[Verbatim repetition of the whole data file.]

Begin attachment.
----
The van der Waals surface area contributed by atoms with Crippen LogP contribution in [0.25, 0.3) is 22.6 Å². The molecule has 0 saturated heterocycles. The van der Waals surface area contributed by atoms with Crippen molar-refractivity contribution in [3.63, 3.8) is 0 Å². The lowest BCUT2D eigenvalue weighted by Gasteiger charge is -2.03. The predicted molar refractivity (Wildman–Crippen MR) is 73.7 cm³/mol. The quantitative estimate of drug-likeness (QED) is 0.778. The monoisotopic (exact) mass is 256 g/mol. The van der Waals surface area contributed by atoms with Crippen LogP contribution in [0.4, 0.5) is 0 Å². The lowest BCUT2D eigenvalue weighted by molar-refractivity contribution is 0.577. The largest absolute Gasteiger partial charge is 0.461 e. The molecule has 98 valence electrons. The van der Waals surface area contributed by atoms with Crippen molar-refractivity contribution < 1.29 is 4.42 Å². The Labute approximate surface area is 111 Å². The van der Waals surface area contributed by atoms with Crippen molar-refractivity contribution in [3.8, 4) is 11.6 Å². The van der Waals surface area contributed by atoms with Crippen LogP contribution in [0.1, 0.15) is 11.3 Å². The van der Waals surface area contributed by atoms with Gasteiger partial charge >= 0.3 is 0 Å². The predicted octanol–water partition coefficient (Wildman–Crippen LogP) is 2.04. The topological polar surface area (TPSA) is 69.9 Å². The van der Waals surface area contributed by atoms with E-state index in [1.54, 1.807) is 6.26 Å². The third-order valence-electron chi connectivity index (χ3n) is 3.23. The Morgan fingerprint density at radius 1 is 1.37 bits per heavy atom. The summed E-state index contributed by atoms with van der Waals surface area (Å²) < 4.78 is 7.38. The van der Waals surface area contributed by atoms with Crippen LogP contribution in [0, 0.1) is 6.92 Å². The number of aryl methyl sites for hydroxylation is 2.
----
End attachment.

The van der Waals surface area contributed by atoms with Crippen LogP contribution in [0.25, 0.3) is 22.6 Å². The molecule has 0 saturated heterocycles. The van der Waals surface area contributed by atoms with Crippen molar-refractivity contribution in [3.63, 3.8) is 0 Å². The lowest BCUT2D eigenvalue weighted by Gasteiger charge is -2.03. The predicted molar refractivity (Wildman–Crippen MR) is 73.7 cm³/mol. The quantitative estimate of drug-likeness (QED) is 0.778. The monoisotopic (exact) mass is 256 g/mol. The van der Waals surface area contributed by atoms with Crippen LogP contribution in [0.4, 0.5) is 0 Å². The lowest BCUT2D eigenvalue weighted by molar-refractivity contribution is 0.577. The largest absolute Gasteiger partial charge is 0.461 e. The molecule has 98 valence electrons. The van der Waals surface area contributed by atoms with Crippen molar-refractivity contribution < 1.29 is 4.42 Å². The Labute approximate surface area is 111 Å². The van der Waals surface area contributed by atoms with Crippen molar-refractivity contribution in [3.8, 4) is 11.6 Å². The van der Waals surface area contributed by atoms with Crippen LogP contribution in [0.1, 0.15) is 11.3 Å². The van der Waals surface area contributed by atoms with Gasteiger partial charge >= 0.3 is 0 Å². The predicted octanol–water partition coefficient (Wildman–Crippen LogP) is 2.04. The topological polar surface area (TPSA) is 69.9 Å². The van der Waals surface area contributed by atoms with E-state index in [1.54, 1.807) is 6.26 Å². The third-order valence-electron chi connectivity index (χ3n) is 3.23. The Morgan fingerprint density at radius 1 is 1.37 bits per heavy atom. The summed E-state index contributed by atoms with van der Waals surface area (Å²) < 4.78 is 7.38. The van der Waals surface area contributed by atoms with Crippen LogP contribution in [0, 0.1) is 6.92 Å². The number of aryl methyl sites for hydroxylation is 2.